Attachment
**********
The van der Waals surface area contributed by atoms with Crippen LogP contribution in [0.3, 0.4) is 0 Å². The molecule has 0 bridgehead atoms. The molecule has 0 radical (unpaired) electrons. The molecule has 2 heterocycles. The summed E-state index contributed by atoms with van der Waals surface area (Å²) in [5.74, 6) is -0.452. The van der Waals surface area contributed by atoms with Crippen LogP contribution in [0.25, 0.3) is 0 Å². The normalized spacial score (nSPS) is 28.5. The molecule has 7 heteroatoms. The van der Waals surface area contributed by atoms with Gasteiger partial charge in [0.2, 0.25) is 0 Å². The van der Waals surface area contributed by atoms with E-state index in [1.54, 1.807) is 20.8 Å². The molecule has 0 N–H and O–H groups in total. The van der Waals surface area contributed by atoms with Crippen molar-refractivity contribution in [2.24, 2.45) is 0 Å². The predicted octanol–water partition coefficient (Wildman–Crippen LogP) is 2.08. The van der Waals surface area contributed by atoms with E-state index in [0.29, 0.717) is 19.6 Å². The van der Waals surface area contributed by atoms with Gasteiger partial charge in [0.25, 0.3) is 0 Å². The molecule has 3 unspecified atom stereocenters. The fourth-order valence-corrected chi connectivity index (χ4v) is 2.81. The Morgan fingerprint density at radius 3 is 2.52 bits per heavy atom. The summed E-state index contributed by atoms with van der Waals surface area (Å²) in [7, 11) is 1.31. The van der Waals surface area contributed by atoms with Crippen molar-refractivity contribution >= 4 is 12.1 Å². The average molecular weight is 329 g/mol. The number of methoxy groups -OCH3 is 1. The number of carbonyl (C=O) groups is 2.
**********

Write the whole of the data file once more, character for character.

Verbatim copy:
The van der Waals surface area contributed by atoms with Crippen LogP contribution in [0.3, 0.4) is 0 Å². The molecule has 0 bridgehead atoms. The molecule has 0 radical (unpaired) electrons. The molecule has 2 heterocycles. The summed E-state index contributed by atoms with van der Waals surface area (Å²) in [5.74, 6) is -0.452. The van der Waals surface area contributed by atoms with Crippen LogP contribution in [0.25, 0.3) is 0 Å². The normalized spacial score (nSPS) is 28.5. The molecule has 7 heteroatoms. The van der Waals surface area contributed by atoms with Gasteiger partial charge in [0.2, 0.25) is 0 Å². The van der Waals surface area contributed by atoms with E-state index in [1.54, 1.807) is 20.8 Å². The molecule has 0 N–H and O–H groups in total. The van der Waals surface area contributed by atoms with Crippen molar-refractivity contribution in [2.24, 2.45) is 0 Å². The predicted octanol–water partition coefficient (Wildman–Crippen LogP) is 2.08. The van der Waals surface area contributed by atoms with E-state index in [0.29, 0.717) is 19.6 Å². The van der Waals surface area contributed by atoms with Gasteiger partial charge in [0.25, 0.3) is 0 Å². The molecule has 3 unspecified atom stereocenters. The fourth-order valence-corrected chi connectivity index (χ4v) is 2.81. The Morgan fingerprint density at radius 3 is 2.52 bits per heavy atom. The summed E-state index contributed by atoms with van der Waals surface area (Å²) in [7, 11) is 1.31. The van der Waals surface area contributed by atoms with Crippen molar-refractivity contribution >= 4 is 12.1 Å². The average molecular weight is 329 g/mol. The number of methoxy groups -OCH3 is 1. The number of carbonyl (C=O) groups is 2.